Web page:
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Summary of Panamanian Maritime Laws of 2008

written by: Sunita Sanguri • edited by: Lamar Stonecypher • updated: 10/4/2010

The maritime laws of Panama, new in August 2008, aim at attracting new tonnage by giving huge discounts and at promoting safety with additional discounts for PSC safety over 24 months. They also created a new registry for lay-up.

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    Panama Flag and Shipping Registry

    Flags of convenience are those shipping registries which allow ships owned by persons of any nationality to register with them for economic and other reasons. Like the Maritime Jones Act that restrained the use of foreign crewmen and ships on American soil doing coastal trade, many countries have similar laws to protect their shipping interests and do not allow foreign ships to register with them. In a highly competitive market where cost effectiveness can be gained by employing crew from developing countries where the cost of living is low, any ship owner would love to register his ship with a flag of convenience.

    However “Flags of Convenience" gained a bad reputation in past years where it was assumed that certain registries were lax in their implementation of international rules and conventions in order to gain clientele. The Panama registry had many years before changed its image by complying strictly with various laws and regulations, and Panama is now a preferred registry due to the economic benefits. The Panamanian maritime laws passed in 2008 have further endeavored to improve its image and gain more business. It has offered great discounts on new ships so that it can be comprised of a younger and safer fleet of ships. To improve the image and to become the choicest registry, the laws passed are law no. 55 and 57 from Aug 2008.

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    Well Maintained Panama Flag Ship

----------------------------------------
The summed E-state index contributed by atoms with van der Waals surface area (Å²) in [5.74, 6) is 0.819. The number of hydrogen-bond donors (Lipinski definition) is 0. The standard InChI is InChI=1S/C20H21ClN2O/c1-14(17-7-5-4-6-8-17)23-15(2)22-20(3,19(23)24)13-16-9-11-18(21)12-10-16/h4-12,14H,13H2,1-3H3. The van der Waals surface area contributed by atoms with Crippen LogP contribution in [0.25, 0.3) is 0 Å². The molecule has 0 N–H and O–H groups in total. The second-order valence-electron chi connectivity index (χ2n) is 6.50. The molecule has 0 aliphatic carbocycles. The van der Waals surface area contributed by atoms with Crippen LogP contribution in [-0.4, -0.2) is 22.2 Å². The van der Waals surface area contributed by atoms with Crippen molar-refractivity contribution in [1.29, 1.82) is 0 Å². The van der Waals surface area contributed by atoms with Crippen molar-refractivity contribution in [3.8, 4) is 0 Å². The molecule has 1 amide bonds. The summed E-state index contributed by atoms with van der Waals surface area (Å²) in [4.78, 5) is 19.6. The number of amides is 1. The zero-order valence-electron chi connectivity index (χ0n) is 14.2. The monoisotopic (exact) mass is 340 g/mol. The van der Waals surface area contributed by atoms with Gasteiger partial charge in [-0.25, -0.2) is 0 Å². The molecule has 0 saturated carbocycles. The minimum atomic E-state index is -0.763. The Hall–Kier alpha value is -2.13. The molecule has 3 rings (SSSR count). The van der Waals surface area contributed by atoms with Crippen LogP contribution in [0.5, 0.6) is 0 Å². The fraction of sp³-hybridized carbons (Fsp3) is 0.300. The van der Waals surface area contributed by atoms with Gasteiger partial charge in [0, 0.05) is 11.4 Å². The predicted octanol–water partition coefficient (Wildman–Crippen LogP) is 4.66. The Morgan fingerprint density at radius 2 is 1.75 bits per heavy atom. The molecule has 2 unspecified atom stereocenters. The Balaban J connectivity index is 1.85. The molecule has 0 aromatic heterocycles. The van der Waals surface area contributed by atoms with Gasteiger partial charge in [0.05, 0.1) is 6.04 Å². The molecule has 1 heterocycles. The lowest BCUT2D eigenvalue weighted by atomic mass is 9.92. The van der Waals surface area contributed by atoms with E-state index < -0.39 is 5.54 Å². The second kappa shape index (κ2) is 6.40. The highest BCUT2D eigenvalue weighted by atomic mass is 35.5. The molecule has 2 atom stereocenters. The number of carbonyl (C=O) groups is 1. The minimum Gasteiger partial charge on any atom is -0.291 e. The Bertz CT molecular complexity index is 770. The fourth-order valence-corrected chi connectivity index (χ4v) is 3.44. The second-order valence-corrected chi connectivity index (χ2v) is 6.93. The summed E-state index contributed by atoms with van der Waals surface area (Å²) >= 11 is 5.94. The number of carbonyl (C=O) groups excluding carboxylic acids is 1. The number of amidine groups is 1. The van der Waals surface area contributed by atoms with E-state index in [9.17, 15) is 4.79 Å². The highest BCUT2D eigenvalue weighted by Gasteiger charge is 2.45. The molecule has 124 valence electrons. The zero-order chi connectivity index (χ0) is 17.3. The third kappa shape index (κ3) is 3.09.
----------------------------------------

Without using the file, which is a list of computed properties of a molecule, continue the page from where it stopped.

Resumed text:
Well Maintained Panama Ship Deck
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    Objective of 2008 Laws

    The objectives of these laws are to attract new tonnage by giving discounts on new ships, to attract more tonnage by giving loyalty bonuses, and finally to have a fleet of safer ships by giving discount to ships which have no Port State Control Detentions.

    Newly built vessels have up to 50 % discount on registration and annual fees. Vessels with no PSC detentions in the last 24 months have up to 15 % discount on annual tax. It is also giving a loyalty discount of 20% on a fleet of up to 15 vessels and a discount of 60 % where the fleet exceeds 51 vessels. Thus it is very attractive to large shipping companies.

    A new special registry for laid up vessels has been created for those vessels that had been laid up due to economic recession. In this registry the laid up vessels are exempt from the Registration fees, annual inspection fees, and accident inspection fees among others. As this is very attractive to shipping companies already in difficulty due to recession, they would transfer their laid up ships to this special registry. It has another benefit that the moment they come out of the lay up, they would be registered with the Panamanian registry.

    The new Panama Merchant Law number 55 of Aug 2008 has reduced the time and cost of registration, increased the validity of navigational documents from 4 years to 5 years benefiting the ship owners and the crew, and increased the priority of mortgages as maritime liens. It has eliminated the filing of corporate tax and has also accepted all principal regulations and conventions.

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    Advantages of Panama Registry and Incentives Given

    Firstly and foremost, it is an open registry in which any individual or company of any nationality can register. There is no minimum tonnage required, and if a company has a single ship, it can also register. It is also quick, and if safety and tonnage certificates issued by a recognized classification society are valid, no re-inspection is required. This all, combined with the economic benefits, make it attractive.

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    Benefits to Sailors and Seamen

    There is no direct benefit to sailors and seamen under the rules of 2008, however a younger fleet will also be more trouble-free as all machineries are new and will subsequently provide less headaches to the engineers and crew. A discount on having no PSC deficiencies would encourage the companies to view safety seriously and profitably. This is a welcome break where some companies have started putting a personal fine on the ship’s compliment when there is a PSC deficiency and fine. Also the economic advantages would finally come to the crew in form of increased wages. Thus in the long run the Panama Maritime Laws of 2008 are profitable to the Merchant seamen.